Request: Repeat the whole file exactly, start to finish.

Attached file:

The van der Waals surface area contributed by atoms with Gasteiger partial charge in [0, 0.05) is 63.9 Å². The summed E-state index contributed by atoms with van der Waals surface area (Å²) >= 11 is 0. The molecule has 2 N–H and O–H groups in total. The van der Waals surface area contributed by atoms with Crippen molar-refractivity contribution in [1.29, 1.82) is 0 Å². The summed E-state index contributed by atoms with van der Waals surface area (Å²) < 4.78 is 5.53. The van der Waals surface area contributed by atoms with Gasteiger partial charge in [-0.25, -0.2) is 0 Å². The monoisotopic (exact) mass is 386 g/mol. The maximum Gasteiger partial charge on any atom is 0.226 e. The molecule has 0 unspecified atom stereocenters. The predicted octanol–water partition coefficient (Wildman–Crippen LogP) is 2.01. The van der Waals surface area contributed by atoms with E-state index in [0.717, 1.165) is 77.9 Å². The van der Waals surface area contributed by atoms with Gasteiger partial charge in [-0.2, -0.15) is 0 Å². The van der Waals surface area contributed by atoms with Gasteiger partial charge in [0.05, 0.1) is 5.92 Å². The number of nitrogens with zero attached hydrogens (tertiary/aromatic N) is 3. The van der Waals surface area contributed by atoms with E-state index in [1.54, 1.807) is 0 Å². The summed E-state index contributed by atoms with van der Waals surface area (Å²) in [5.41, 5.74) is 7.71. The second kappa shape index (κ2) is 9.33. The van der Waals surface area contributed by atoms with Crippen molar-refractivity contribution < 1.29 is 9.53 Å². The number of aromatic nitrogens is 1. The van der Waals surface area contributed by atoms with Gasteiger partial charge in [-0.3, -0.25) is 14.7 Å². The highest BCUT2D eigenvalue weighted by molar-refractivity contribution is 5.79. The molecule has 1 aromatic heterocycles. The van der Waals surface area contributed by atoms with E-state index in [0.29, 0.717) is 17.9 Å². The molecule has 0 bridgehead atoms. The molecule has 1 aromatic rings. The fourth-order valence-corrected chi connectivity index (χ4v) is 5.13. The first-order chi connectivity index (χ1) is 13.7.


The van der Waals surface area contributed by atoms with Gasteiger partial charge in [0, 0.05) is 63.9 Å². The summed E-state index contributed by atoms with van der Waals surface area (Å²) >= 11 is 0. The molecule has 2 N–H and O–H groups in total. The van der Waals surface area contributed by atoms with Crippen molar-refractivity contribution in [1.29, 1.82) is 0 Å². The summed E-state index contributed by atoms with van der Waals surface area (Å²) < 4.78 is 5.53. The van der Waals surface area contributed by atoms with Gasteiger partial charge in [-0.25, -0.2) is 0 Å². The monoisotopic (exact) mass is 386 g/mol. The maximum Gasteiger partial charge on any atom is 0.226 e. The molecule has 0 unspecified atom stereocenters. The predicted octanol–water partition coefficient (Wildman–Crippen LogP) is 2.01. The van der Waals surface area contributed by atoms with E-state index in [0.717, 1.165) is 77.9 Å². The van der Waals surface area contributed by atoms with Gasteiger partial charge in [-0.2, -0.15) is 0 Å². The van der Waals surface area contributed by atoms with Gasteiger partial charge in [0.05, 0.1) is 5.92 Å². The number of nitrogens with zero attached hydrogens (tertiary/aromatic N) is 3. The van der Waals surface area contributed by atoms with E-state index in [1.54, 1.807) is 0 Å². The summed E-state index contributed by atoms with van der Waals surface area (Å²) in [5.41, 5.74) is 7.71. The second kappa shape index (κ2) is 9.33. The van der Waals surface area contributed by atoms with Crippen molar-refractivity contribution < 1.29 is 9.53 Å². The number of aromatic nitrogens is 1. The van der Waals surface area contributed by atoms with Gasteiger partial charge in [-0.3, -0.25) is 14.7 Å². The highest BCUT2D eigenvalue weighted by molar-refractivity contribution is 5.79. The molecule has 1 aromatic heterocycles. The van der Waals surface area contributed by atoms with E-state index in [0.29, 0.717) is 17.9 Å². The molecule has 0 bridgehead atoms. The molecule has 1 aromatic rings. The fourth-order valence-corrected chi connectivity index (χ4v) is 5.13. The first-order chi connectivity index (χ1) is 13.7.